Chicano ParkChicano Park is an important part of San Diego’s history and is situated in Barrio Logan.  Barrio Logan is near downtown and home to some very interesting mural art and authentic Mexican food.  The area isn’t as well traveled as some other parts of San Diego, so it may not be ideal for a trip after dark, but a daytime drive to see the park and perhaps eat at the cash-only classic Las Cuatro Milpas for an excellent street taco is a decent way to go.

OB Pier – A stroll along the Ocean Beach Pier and the shops along Newport Avenue is a fun way to see a part of San Diego that frequently doesn’t make the guidebooks.  You may encounter some interesting looking (and creatively dressed) folks along the boardwalk, but we’ve never had any problems in the area and it makes for great people-watching!  Visit in the late afternoon so you can enjoy a delicious fish taco or two at South Beach and catch the sunset on the edge of the pier, it’s lovely!

Convoy Street Asian Cuisine – There’s a whole business district on Convoy Street and much of the claim to fame is Asian food! Because of the many immigrants it’s easily the best in the region for Vietnamese Pho, Chinese Dim Sum, Korean BBQ and more.

Hike Torrey Pines – A nice hike at Torrey Pines is well worth the drive.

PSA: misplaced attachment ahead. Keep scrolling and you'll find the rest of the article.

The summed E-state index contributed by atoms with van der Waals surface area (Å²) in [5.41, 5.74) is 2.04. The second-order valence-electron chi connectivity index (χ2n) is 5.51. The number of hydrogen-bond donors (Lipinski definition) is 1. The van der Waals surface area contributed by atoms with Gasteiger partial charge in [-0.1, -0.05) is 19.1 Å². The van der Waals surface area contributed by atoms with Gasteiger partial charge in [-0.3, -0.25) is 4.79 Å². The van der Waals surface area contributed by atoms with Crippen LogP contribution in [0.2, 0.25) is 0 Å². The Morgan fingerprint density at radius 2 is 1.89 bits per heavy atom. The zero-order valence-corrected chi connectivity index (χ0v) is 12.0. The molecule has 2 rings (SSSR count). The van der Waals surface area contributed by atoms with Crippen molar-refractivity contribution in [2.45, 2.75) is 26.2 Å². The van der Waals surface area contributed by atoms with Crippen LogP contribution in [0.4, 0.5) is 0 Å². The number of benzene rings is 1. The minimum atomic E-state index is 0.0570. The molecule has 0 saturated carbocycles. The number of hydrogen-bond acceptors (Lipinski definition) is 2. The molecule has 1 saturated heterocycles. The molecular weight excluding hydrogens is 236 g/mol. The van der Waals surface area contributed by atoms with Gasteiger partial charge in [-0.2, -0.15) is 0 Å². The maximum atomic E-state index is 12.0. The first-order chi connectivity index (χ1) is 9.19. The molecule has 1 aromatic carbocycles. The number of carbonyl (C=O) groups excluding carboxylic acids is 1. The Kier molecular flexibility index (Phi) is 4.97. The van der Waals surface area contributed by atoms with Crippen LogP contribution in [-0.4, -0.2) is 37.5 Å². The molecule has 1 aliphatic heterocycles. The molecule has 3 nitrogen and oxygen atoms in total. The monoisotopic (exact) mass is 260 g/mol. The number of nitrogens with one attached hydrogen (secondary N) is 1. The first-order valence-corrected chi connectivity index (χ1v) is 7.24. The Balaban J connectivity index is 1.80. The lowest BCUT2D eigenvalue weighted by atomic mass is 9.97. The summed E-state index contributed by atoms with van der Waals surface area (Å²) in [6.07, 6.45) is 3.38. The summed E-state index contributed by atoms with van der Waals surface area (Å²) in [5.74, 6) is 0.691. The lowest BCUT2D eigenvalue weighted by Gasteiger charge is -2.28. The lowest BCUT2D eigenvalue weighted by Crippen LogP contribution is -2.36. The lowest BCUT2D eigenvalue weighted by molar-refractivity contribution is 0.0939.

Part III – In Baja/northern Mexico

I could write about how ridiculously cool Baja is but there’s only so much time in the day.  We’ve provided a couple of the better links above.  Derek Chinn is the owner of Turista Libre.  He’s a cool, down to earth guy who basically specializes in tours that make Tijuana approachable for those who haven’t visited much. His email is turistalibre@gmail.com.

Also, there’s the Valle de Guadalupe.  The link above is pretty good, but this one is to my own summary about visiting earlier in 2014.

 

 Part IV – Some travel comfort suggestions

First, the rush hour traffic tends to head north (I-5 and I-805) and west (I-8) in the morning between 7am and 9:30am and reverse between 4:30 and 6:30pm. Traffic is mild in comparison to places like Los Angeles or Washington, D.C., but still sitting in it is no fun.